The eyes of fish grow larger throughout their lives because stem cells produce new tissue in the retina, the light-sensitive lining at the back of the eye. Humans and other mammals lack these stem cells, so the retina can neither grow nor be repaired naturally. Studies of zebrafish show that the development of stem cells in the retina is controlled by chemicals from nerve cells nearby. This research may lead to a better understanding of degenerative diseases of the eyes and nervous system in humans and the causes of cancer, which can occur when stem cells go out of control. Pictured is a cross-section of a zebrafish eye. The ring stained green with the dark centre is the lens, with the retina appearing as a semi-circle around it. Stem cells are concentrated in the regions at either end of the red-stained arcs of nerve connecting tissue.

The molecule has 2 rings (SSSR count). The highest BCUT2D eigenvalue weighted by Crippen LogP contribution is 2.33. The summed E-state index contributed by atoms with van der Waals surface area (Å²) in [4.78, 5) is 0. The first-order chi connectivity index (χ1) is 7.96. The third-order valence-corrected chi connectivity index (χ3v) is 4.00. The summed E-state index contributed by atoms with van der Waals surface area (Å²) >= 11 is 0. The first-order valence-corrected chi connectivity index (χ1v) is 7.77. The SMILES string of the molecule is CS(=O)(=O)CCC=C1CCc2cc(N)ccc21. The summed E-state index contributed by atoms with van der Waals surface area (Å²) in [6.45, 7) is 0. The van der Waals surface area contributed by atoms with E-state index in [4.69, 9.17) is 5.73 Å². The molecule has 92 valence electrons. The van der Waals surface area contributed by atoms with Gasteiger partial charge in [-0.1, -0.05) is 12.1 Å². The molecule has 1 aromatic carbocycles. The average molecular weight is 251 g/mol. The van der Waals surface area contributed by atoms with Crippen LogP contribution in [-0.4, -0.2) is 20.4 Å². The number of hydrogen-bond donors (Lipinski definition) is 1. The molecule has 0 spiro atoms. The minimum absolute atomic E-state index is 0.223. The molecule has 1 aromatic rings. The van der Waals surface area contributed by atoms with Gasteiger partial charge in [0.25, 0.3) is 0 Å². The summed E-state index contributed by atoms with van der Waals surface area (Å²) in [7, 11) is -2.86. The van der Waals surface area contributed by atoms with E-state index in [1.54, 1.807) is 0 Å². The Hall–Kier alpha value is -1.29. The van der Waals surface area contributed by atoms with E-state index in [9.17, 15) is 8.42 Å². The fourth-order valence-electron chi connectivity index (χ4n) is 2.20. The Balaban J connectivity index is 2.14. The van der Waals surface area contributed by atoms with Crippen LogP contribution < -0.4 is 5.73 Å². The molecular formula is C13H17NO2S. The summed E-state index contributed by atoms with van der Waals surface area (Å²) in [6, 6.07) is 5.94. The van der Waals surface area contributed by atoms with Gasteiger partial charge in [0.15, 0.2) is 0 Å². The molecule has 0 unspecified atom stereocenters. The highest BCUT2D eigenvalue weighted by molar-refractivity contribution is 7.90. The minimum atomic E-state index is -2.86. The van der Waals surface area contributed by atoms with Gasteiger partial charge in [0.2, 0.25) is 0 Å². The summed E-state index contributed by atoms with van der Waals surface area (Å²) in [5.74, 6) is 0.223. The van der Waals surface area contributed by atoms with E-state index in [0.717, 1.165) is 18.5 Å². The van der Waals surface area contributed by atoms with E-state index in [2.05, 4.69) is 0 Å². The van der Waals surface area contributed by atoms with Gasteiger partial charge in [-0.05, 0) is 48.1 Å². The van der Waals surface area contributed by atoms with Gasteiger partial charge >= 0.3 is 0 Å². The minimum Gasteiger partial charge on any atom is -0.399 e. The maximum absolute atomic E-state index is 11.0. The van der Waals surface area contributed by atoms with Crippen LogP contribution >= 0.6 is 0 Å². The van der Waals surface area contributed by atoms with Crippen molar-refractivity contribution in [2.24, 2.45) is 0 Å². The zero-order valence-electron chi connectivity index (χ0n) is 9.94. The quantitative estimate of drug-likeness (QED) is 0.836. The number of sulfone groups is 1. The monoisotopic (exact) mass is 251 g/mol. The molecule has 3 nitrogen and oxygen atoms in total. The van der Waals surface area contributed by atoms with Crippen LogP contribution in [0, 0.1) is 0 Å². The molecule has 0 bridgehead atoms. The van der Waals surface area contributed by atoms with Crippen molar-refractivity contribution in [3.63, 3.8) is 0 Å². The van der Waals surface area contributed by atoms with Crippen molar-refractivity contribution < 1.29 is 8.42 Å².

BPoD stands for Biomedical Picture of the Day. Managed by the MRC London Institute of Medical Sciences the website aims to engage everyone, young and old, in the wonders of biomedicine. Images are kindly provided for inclusion on this website through the generosity of scientists across the globe.
BPoD is also available in Catalan at www.bpod.cat with translations by the University of Valencia.